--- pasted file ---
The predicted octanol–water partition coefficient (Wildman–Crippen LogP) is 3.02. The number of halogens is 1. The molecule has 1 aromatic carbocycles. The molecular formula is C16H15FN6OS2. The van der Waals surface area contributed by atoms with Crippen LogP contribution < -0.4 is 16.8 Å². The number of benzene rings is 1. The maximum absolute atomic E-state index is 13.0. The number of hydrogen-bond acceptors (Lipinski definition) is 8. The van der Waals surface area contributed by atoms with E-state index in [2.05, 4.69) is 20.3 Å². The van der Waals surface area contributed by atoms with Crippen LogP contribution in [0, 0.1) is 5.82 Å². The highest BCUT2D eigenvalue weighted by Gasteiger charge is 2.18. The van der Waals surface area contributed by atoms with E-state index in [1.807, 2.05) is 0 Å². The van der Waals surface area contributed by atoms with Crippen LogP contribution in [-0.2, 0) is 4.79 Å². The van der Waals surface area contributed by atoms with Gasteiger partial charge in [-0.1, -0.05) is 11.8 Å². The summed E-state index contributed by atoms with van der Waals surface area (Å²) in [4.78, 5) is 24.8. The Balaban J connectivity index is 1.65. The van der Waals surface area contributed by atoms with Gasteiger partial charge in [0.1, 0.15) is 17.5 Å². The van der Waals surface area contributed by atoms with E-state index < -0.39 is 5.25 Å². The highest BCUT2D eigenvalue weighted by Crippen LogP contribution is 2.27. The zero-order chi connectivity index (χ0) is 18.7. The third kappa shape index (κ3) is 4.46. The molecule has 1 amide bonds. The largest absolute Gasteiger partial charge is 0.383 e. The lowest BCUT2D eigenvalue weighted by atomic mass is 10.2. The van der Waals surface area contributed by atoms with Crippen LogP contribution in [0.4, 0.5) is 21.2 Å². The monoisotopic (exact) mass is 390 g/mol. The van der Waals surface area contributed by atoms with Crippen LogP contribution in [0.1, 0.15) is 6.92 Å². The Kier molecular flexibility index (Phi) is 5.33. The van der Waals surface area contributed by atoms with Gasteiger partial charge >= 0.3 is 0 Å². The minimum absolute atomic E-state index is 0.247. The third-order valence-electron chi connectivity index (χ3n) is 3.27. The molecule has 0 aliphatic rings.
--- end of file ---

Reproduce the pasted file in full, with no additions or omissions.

The predicted octanol–water partition coefficient (Wildman–Crippen LogP) is 3.02. The number of halogens is 1. The molecule has 1 aromatic carbocycles. The molecular formula is C16H15FN6OS2. The van der Waals surface area contributed by atoms with Crippen LogP contribution < -0.4 is 16.8 Å². The number of benzene rings is 1. The maximum absolute atomic E-state index is 13.0. The number of hydrogen-bond acceptors (Lipinski definition) is 8. The van der Waals surface area contributed by atoms with E-state index in [2.05, 4.69) is 20.3 Å². The van der Waals surface area contributed by atoms with Crippen LogP contribution in [0, 0.1) is 5.82 Å². The highest BCUT2D eigenvalue weighted by Gasteiger charge is 2.18. The van der Waals surface area contributed by atoms with E-state index in [1.807, 2.05) is 0 Å². The van der Waals surface area contributed by atoms with Crippen LogP contribution in [-0.2, 0) is 4.79 Å². The van der Waals surface area contributed by atoms with Gasteiger partial charge in [-0.1, -0.05) is 11.8 Å². The summed E-state index contributed by atoms with van der Waals surface area (Å²) in [4.78, 5) is 24.8. The Balaban J connectivity index is 1.65. The van der Waals surface area contributed by atoms with Gasteiger partial charge in [0.1, 0.15) is 17.5 Å². The van der Waals surface area contributed by atoms with E-state index < -0.39 is 5.25 Å². The highest BCUT2D eigenvalue weighted by Crippen LogP contribution is 2.27. The zero-order chi connectivity index (χ0) is 18.7. The third kappa shape index (κ3) is 4.46. The molecule has 1 amide bonds. The largest absolute Gasteiger partial charge is 0.383 e. The lowest BCUT2D eigenvalue weighted by atomic mass is 10.2. The van der Waals surface area contributed by atoms with Crippen LogP contribution in [0.4, 0.5) is 21.2 Å². The monoisotopic (exact) mass is 390 g/mol. The van der Waals surface area contributed by atoms with Crippen LogP contribution in [0.1, 0.15) is 6.92 Å². The Kier molecular flexibility index (Phi) is 5.33. The van der Waals surface area contributed by atoms with Gasteiger partial charge >= 0.3 is 0 Å². The minimum absolute atomic E-state index is 0.247. The third-order valence-electron chi connectivity index (χ3n) is 3.27. The molecule has 0 aliphatic rings.